Ireland and the UK seem to be the countries in the world with the most unbreakable attachment to the pantomime style of theatre – whereby an old fairy-tale is adapted into a musical comedy for all the family; where the performers onstage interact with the audience; where middle-aged men dress up as pantomime dames; where a young hero or heroine finds true love (with assistance from the audience). Targeted at children, there is plenty of topical, adult humour for the grown-ups. Staged from before Christmas to the New Year, it can be an extremely lucrative endeavour, when for a period of several weeks, there will be two shows daily, where former soap stars and TV entertainers can top up their income, or indeed earn enough to keep them in greasepaint for several months to come. The shows staged tend to be the same – Cinderella; Sleeping Beauty; Puss in Boots; Mother Goose; Peter Pan; Aladdin; The Jungle Book; Jack and the Beanstalk; Hansel and Gretel.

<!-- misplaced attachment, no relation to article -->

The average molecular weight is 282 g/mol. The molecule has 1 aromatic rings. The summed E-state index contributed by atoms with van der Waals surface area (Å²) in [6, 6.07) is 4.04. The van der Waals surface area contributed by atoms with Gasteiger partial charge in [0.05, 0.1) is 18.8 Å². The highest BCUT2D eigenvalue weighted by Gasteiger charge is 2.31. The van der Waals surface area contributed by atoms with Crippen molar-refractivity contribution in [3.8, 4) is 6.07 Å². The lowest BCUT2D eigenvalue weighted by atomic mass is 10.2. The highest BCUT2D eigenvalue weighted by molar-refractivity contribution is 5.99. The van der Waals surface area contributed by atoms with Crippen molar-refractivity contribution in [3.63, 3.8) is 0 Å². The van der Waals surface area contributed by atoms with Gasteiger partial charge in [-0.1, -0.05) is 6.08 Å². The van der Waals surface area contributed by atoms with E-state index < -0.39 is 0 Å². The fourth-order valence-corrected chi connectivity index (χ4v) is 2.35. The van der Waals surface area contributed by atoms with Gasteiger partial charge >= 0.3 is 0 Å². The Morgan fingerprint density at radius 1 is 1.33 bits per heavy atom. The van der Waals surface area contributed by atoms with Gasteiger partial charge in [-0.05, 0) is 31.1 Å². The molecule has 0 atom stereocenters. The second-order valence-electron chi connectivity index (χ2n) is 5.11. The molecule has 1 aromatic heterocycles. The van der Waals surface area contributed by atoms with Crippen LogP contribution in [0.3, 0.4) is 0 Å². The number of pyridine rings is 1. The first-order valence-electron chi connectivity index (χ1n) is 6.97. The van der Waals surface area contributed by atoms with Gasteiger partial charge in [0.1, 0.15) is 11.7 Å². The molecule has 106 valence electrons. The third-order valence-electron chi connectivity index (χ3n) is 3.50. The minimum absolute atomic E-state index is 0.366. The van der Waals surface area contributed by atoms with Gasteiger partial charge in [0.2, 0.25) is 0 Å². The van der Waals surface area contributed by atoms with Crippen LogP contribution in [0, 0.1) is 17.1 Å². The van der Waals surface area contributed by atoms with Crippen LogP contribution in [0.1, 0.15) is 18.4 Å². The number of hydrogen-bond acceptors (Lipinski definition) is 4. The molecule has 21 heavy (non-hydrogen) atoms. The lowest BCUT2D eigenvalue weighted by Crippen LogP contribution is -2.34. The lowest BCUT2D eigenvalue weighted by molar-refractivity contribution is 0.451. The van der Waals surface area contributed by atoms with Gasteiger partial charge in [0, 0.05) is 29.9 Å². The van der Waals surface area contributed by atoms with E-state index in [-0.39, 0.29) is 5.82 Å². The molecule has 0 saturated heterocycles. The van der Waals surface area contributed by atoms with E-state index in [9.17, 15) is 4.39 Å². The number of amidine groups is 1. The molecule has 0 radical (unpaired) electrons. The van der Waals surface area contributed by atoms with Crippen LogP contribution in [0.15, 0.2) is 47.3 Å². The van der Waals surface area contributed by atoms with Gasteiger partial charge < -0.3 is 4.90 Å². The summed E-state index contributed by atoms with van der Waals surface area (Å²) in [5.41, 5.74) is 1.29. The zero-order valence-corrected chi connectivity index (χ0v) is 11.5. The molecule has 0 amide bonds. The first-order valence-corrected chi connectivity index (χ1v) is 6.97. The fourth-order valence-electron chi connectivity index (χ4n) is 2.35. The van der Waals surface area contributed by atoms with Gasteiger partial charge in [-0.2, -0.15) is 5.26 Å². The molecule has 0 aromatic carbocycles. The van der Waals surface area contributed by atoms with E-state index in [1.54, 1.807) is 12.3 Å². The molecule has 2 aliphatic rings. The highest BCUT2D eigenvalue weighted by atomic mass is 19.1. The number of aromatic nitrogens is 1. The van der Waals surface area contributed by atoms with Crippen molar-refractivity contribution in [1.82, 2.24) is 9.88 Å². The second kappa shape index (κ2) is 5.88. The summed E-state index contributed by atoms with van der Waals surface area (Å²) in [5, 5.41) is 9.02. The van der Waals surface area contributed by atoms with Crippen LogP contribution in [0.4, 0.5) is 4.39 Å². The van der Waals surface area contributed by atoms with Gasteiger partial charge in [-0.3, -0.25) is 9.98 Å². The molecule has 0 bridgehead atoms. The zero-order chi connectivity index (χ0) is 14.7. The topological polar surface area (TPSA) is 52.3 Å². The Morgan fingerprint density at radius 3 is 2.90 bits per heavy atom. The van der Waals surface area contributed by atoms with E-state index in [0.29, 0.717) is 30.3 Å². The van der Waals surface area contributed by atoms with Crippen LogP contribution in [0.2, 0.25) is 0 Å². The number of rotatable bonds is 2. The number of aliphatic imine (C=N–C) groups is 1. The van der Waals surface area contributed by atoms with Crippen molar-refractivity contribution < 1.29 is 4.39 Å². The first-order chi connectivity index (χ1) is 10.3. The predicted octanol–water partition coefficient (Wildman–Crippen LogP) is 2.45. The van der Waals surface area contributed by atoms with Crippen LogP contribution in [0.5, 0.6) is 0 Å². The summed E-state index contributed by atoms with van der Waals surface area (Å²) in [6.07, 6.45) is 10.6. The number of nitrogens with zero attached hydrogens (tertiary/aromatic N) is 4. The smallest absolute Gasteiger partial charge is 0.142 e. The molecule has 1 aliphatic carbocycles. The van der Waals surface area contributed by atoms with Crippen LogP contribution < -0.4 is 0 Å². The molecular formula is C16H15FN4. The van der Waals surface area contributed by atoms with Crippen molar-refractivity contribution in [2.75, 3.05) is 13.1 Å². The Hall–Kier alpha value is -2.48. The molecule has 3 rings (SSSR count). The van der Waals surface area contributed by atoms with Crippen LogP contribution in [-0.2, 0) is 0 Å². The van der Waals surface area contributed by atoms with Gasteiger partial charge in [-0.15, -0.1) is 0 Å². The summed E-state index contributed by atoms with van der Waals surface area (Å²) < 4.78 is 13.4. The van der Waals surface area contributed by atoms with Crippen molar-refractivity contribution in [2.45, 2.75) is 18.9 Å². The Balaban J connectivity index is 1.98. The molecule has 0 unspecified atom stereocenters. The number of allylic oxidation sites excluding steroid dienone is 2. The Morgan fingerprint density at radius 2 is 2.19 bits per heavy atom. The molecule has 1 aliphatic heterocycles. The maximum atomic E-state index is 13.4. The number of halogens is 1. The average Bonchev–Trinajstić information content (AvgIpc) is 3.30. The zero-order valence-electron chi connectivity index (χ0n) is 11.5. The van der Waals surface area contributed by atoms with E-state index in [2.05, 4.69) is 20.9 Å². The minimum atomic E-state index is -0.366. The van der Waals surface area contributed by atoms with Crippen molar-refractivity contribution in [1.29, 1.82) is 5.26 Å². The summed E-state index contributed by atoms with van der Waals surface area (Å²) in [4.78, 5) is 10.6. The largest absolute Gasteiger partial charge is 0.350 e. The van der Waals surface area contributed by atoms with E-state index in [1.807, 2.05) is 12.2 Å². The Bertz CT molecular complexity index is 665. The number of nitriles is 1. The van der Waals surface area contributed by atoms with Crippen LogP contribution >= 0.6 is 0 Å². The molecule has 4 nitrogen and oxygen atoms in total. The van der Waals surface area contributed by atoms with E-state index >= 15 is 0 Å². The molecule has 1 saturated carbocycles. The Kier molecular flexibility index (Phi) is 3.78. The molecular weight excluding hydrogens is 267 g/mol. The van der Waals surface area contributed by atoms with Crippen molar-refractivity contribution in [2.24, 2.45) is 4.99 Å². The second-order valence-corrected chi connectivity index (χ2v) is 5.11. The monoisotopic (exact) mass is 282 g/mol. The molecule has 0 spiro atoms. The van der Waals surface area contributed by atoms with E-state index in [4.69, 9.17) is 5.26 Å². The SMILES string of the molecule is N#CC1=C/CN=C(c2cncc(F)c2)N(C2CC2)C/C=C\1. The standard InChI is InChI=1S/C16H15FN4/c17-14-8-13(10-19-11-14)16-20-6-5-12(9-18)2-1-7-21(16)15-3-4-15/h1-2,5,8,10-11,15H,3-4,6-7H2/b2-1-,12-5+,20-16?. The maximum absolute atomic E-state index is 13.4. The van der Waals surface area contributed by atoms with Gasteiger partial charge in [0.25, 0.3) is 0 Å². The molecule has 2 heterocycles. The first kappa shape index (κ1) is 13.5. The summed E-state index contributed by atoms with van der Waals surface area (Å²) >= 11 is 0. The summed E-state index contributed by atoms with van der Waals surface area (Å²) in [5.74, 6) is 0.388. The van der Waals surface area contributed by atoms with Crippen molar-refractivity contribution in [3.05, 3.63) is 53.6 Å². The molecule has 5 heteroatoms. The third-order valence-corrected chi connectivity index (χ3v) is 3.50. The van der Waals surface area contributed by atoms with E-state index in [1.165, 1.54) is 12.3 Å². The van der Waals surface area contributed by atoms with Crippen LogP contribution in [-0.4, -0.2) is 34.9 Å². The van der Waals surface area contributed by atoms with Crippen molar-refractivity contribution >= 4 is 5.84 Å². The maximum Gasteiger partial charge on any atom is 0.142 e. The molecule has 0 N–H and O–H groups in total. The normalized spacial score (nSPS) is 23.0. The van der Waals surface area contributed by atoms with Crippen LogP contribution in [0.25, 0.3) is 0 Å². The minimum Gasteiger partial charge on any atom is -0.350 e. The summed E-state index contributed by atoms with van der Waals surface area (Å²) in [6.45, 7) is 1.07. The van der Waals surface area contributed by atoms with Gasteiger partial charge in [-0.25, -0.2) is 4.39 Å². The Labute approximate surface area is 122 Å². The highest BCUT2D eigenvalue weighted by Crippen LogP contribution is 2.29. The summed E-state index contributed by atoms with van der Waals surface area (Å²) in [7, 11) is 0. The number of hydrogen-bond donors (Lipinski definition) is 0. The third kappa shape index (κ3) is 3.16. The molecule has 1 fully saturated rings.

Over the weekend I travelled to the West of Ireland for a cabaret show. On Friday afternoon I took the tram out to the Red Cow. The Red Cow is on the outskirts of Dublin and marks the point where country people know they have arrived in the Big Smoke. I was being collected there from where we would drive to our ultimate destination – Galway city. The tram journey was surreal – firstly a very polite sixteen year old offered me his seat. I know that my hair is white, but surely I retain some semblance of youthful effervescence, remaining as I am, in my forties. A few stops further a woman boarded with nine children. All were hers it would appear. Some of the older children were carrying cooked chickens in brown paper bags. The chicken grease leaked all over the floor. I offered her a plastic Marks and Spencer bag which she gratefully accepted. When the ticket inspectors boarded the tram, it was discovered that none of the party of ten had a valid ticket. I have no idea what happened, as the next stop was the Red Cow where I disembarked.